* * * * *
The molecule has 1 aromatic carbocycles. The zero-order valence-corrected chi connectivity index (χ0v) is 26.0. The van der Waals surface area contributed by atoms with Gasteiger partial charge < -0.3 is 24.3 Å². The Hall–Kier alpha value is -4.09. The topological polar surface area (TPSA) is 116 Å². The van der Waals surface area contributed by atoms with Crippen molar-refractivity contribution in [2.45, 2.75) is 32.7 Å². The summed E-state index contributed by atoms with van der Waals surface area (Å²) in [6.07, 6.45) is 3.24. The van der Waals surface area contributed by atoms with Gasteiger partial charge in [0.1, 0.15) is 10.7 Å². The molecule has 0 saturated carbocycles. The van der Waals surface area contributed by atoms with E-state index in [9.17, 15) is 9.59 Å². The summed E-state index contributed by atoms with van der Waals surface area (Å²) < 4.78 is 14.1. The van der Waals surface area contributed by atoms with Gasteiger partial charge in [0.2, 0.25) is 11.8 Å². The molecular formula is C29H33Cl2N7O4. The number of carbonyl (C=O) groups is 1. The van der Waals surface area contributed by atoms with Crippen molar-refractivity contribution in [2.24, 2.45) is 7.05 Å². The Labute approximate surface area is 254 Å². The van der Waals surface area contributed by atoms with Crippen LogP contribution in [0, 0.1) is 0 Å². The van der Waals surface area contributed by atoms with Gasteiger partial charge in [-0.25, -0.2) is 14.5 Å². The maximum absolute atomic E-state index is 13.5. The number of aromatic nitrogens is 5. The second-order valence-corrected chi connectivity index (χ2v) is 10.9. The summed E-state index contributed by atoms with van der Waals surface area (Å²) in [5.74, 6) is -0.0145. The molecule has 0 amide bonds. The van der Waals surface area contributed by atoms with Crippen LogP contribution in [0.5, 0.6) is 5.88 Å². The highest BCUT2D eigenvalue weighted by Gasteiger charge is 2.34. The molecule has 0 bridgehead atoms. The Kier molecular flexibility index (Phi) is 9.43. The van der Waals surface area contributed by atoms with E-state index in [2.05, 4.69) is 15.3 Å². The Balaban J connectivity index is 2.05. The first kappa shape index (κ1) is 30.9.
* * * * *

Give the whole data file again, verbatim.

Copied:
The molecule has 1 aromatic carbocycles. The zero-order valence-corrected chi connectivity index (χ0v) is 26.0. The van der Waals surface area contributed by atoms with Gasteiger partial charge < -0.3 is 24.3 Å². The Hall–Kier alpha value is -4.09. The topological polar surface area (TPSA) is 116 Å². The van der Waals surface area contributed by atoms with Crippen molar-refractivity contribution in [2.45, 2.75) is 32.7 Å². The summed E-state index contributed by atoms with van der Waals surface area (Å²) in [6.07, 6.45) is 3.24. The van der Waals surface area contributed by atoms with Gasteiger partial charge in [0.1, 0.15) is 10.7 Å². The molecule has 0 saturated carbocycles. The van der Waals surface area contributed by atoms with E-state index in [9.17, 15) is 9.59 Å². The summed E-state index contributed by atoms with van der Waals surface area (Å²) < 4.78 is 14.1. The van der Waals surface area contributed by atoms with Gasteiger partial charge in [0.2, 0.25) is 11.8 Å². The molecular formula is C29H33Cl2N7O4. The number of carbonyl (C=O) groups is 1. The van der Waals surface area contributed by atoms with Crippen molar-refractivity contribution in [2.24, 2.45) is 7.05 Å². The Labute approximate surface area is 254 Å². The van der Waals surface area contributed by atoms with Crippen LogP contribution in [0, 0.1) is 0 Å². The van der Waals surface area contributed by atoms with Gasteiger partial charge in [-0.25, -0.2) is 14.5 Å². The maximum absolute atomic E-state index is 13.5. The number of aromatic nitrogens is 5. The second-order valence-corrected chi connectivity index (χ2v) is 10.9. The summed E-state index contributed by atoms with van der Waals surface area (Å²) in [5.74, 6) is -0.0145. The molecule has 0 amide bonds. The van der Waals surface area contributed by atoms with Crippen LogP contribution in [0.5, 0.6) is 5.88 Å². The highest BCUT2D eigenvalue weighted by Gasteiger charge is 2.34. The molecule has 0 bridgehead atoms. The Kier molecular flexibility index (Phi) is 9.43. The van der Waals surface area contributed by atoms with E-state index in [2.05, 4.69) is 15.3 Å². The Balaban J connectivity index is 2.05. The first kappa shape index (κ1) is 30.9.